Now that we all are walking around Omaha together…or will be when winter finally ends…my next suggested resolution for you is much simpler. In fact, it should take all of five seconds.
I want you to go look at your dog from above. Dave and Sara, get a stepping stool! Mom and Dad, sit criss-cross next to Ernie! The rest of you…stand over your dog. Now everyone, see what shape he or she is. Next, run your hands over their sides from their neck to their tummy.
There! You are done! Now you may go do something more fun. Or read on to interpret the results of the two very important medical tests you just performed.
In the first test, you are looking for a waist on your dog. I realize different breeds are different shapes. Yes, it is fine that your Pug is football shaped! He may not, however, be soccer ball shaped. Most dogs should have a slightly “tucked in” waist right behind their ribcage. They should not be completely “straight” from their neck to their tail, or worse, have a big tummy that is visible from above. You can also look at them from the side and their waist should “tuck in” a little there too.
Second test: You should be able to feel your dog’s ribs, but not see them. If you are unable to feel their ribs with a gentle pat over their sides, they may have fat pads there, which is an indication they may be overweight. If you are able to feel and see their ribs well, they may be underweight.
There are two common body condition score methods, 1-9 and 1-5. I like 1-5 because it is simpler, but either is good. In the 1-5 system, 1 is very skinny, 2 is too skinny, 3 is ideal, 4 is overweight and 5 is obese. Our goal is to assess your pet now, match that score to his or her current weight and make an educated guess at an ideal weight. We will use diet and exercise to get them to their ideal weight and adjust the actual number in pounds as we get closer, until we have a lifelong ideal weight to try to keep them close to.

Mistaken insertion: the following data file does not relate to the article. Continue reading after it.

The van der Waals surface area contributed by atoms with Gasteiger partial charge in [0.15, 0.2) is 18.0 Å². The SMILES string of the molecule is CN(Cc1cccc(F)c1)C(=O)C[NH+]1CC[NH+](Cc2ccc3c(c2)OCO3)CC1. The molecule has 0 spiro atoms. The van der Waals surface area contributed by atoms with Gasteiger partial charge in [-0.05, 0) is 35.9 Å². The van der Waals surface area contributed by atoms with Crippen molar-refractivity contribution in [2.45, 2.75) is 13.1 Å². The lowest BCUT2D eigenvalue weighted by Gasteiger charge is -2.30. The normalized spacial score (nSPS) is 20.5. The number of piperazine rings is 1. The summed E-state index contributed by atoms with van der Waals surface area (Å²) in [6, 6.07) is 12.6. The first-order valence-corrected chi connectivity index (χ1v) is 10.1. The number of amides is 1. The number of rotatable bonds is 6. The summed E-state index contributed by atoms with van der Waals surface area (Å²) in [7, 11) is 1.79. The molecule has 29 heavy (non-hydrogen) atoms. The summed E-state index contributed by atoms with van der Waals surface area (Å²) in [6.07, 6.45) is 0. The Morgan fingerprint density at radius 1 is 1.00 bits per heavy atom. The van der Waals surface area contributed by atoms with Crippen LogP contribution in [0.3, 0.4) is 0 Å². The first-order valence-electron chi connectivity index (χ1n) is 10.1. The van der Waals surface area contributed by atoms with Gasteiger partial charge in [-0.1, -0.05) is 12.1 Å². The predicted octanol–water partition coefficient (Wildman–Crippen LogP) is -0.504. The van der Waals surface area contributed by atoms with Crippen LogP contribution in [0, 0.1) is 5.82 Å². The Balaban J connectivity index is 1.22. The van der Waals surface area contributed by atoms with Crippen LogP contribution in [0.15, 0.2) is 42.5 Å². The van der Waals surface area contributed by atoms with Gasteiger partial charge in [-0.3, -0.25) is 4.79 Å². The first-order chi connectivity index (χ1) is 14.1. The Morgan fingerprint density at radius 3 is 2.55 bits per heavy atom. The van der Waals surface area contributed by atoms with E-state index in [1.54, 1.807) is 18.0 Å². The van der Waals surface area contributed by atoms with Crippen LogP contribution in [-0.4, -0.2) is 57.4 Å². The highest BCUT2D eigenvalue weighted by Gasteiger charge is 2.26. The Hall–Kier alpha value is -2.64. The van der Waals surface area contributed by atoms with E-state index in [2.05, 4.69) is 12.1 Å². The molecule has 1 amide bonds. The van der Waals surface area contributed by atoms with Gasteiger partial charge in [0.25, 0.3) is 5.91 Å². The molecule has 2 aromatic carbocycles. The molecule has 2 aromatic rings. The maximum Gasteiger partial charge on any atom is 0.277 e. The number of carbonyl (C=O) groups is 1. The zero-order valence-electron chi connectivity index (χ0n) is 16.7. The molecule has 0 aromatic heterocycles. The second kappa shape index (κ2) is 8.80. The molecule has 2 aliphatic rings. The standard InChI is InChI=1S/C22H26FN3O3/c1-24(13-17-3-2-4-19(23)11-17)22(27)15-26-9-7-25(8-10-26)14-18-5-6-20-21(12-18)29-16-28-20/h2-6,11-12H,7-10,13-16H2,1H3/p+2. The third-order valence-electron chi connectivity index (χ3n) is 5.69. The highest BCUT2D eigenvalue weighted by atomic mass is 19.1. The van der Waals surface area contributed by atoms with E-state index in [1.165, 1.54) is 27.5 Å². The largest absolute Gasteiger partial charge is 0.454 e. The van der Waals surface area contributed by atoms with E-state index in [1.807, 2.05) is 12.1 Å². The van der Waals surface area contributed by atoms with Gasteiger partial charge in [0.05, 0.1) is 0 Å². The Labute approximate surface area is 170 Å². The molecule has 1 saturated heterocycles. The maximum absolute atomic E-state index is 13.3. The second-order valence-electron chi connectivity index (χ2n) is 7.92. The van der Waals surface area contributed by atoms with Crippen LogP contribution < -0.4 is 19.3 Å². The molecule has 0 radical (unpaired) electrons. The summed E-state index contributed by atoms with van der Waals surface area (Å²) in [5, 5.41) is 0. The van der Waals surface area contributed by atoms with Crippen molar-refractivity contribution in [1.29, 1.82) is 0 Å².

If you tuned out at “diet and exercise” come back! This is a much easier concept in pets than it is in us.
With people, there is emotional eating, eating when we are bored, eating for fun. Try to adjust that concept to emotional feeding, feeding when we are bored, feeding for fun. Would you agree that most emotional issues with food and our pets are our issues projected onto them? I LOVE lining my three black dogs up by the snack cabinet and passing treats out. Do NOT tell my Dad-in-law, but I LOVE feeding Ebony right off my plate at dinner. I love seeing them jump in happy “I’m going to get lunch meat” circles…all MY issues, huh? The truth is, if I had to feed them one-half-cup-light-kibble-twice-a-day-until-at-a-healthy-weight, eating the measured diet would not be so difficult for them, but it probably would be difficult for me to carry out.
So, as is often the case, I have a SIMPLE concept for you that is in no way EASY. However, if you needed to get all strict (with YOURSELF) for awhile, so your pet could be healthy, you could do it, couldn’t you?
You are right that dogs DO get hungry between meals, especially when we feed them less to help them lose weight. This is an area where fiber may help. Perhaps switching to a light (higher fiber) or even prescription diet would help. High fiber treats and snacks are also available. We can work on a diet plan together.
Exercise is a similar issue. It is a simple concept that is not easy to implement. We will talk about cats when I have something intelligent and helpful to say! However, exercising an otherwise healthy but overweight dog is pretty simple. If he or she has health issues, such as arthritis or heart troubles, let’s work together to get those stable first, then we will come up with a safe, modified exercise plan. But if your dog has a clean bill of health, and a green light for exercise, the sticking point is going to be our own inertia, not our dog’s.
So assuming you have a dog who has been blessed “healthy and safe to exercise and have on an adult maintenance diet” by the health care team, here are some rules of thumb. Talk with me about dog food brands. There are so many excellent choices, and you are such great owners, that chances are the food you are now feeding is ideal.
The only two feeding patterns I do not like are free-feeding and once a day feeding. First, free-feeding…Dogs are not self-regulating feeders, so most can not have constant access to food and remain at a lifelong healthy weight. But some can.